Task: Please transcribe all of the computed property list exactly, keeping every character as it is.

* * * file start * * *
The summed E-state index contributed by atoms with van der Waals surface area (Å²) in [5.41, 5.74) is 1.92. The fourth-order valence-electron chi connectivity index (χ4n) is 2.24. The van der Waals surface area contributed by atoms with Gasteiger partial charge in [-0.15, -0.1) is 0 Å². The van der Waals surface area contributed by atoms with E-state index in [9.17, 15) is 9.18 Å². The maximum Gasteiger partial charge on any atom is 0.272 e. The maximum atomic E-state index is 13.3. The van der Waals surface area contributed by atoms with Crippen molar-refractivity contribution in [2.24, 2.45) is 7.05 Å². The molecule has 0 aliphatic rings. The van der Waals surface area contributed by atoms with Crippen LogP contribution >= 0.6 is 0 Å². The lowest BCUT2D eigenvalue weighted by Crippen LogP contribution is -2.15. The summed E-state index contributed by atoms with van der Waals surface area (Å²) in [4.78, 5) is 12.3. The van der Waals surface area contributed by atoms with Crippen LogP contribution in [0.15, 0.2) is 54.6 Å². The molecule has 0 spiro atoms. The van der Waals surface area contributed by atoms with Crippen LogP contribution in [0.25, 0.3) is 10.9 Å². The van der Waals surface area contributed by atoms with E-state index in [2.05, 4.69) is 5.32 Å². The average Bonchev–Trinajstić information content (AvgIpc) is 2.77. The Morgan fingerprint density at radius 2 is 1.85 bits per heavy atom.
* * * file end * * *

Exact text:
The summed E-state index contributed by atoms with van der Waals surface area (Å²) in [5.41, 5.74) is 1.92. The fourth-order valence-electron chi connectivity index (χ4n) is 2.24. The van der Waals surface area contributed by atoms with Gasteiger partial charge in [-0.15, -0.1) is 0 Å². The van der Waals surface area contributed by atoms with E-state index in [9.17, 15) is 9.18 Å². The maximum Gasteiger partial charge on any atom is 0.272 e. The maximum atomic E-state index is 13.3. The van der Waals surface area contributed by atoms with Crippen molar-refractivity contribution in [2.24, 2.45) is 7.05 Å². The molecule has 0 aliphatic rings. The van der Waals surface area contributed by atoms with Crippen LogP contribution >= 0.6 is 0 Å². The lowest BCUT2D eigenvalue weighted by Crippen LogP contribution is -2.15. The summed E-state index contributed by atoms with van der Waals surface area (Å²) in [4.78, 5) is 12.3. The van der Waals surface area contributed by atoms with Crippen LogP contribution in [0.15, 0.2) is 54.6 Å². The molecule has 0 spiro atoms. The van der Waals surface area contributed by atoms with Crippen LogP contribution in [0.25, 0.3) is 10.9 Å². The van der Waals surface area contributed by atoms with E-state index in [2.05, 4.69) is 5.32 Å². The average Bonchev–Trinajstić information content (AvgIpc) is 2.77. The Morgan fingerprint density at radius 2 is 1.85 bits per heavy atom.